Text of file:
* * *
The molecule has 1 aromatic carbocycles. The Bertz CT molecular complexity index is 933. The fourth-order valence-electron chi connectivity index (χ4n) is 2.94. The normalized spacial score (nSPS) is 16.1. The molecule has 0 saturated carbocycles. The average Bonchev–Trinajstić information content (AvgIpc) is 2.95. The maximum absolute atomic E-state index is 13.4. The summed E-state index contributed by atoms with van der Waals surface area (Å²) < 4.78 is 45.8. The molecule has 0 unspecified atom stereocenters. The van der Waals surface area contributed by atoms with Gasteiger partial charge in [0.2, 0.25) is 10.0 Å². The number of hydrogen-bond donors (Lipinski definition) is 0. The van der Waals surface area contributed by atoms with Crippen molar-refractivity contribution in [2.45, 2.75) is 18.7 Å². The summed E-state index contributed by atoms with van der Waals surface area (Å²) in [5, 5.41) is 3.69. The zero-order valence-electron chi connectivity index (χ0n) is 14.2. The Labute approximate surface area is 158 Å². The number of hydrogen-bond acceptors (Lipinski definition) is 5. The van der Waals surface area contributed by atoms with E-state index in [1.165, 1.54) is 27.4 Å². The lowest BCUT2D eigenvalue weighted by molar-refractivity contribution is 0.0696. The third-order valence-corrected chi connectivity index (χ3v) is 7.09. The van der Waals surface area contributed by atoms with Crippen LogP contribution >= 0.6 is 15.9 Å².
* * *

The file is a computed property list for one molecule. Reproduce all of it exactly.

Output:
The molecule has 1 aromatic carbocycles. The Bertz CT molecular complexity index is 933. The fourth-order valence-electron chi connectivity index (χ4n) is 2.94. The normalized spacial score (nSPS) is 16.1. The molecule has 0 saturated carbocycles. The average Bonchev–Trinajstić information content (AvgIpc) is 2.95. The maximum absolute atomic E-state index is 13.4. The summed E-state index contributed by atoms with van der Waals surface area (Å²) < 4.78 is 45.8. The molecule has 0 unspecified atom stereocenters. The van der Waals surface area contributed by atoms with Gasteiger partial charge in [0.2, 0.25) is 10.0 Å². The number of hydrogen-bond donors (Lipinski definition) is 0. The van der Waals surface area contributed by atoms with Crippen molar-refractivity contribution in [2.45, 2.75) is 18.7 Å². The summed E-state index contributed by atoms with van der Waals surface area (Å²) in [5, 5.41) is 3.69. The zero-order valence-electron chi connectivity index (χ0n) is 14.2. The Labute approximate surface area is 158 Å². The number of hydrogen-bond acceptors (Lipinski definition) is 5. The van der Waals surface area contributed by atoms with E-state index in [1.165, 1.54) is 27.4 Å². The lowest BCUT2D eigenvalue weighted by molar-refractivity contribution is 0.0696. The third-order valence-corrected chi connectivity index (χ3v) is 7.09. The van der Waals surface area contributed by atoms with Crippen LogP contribution >= 0.6 is 15.9 Å².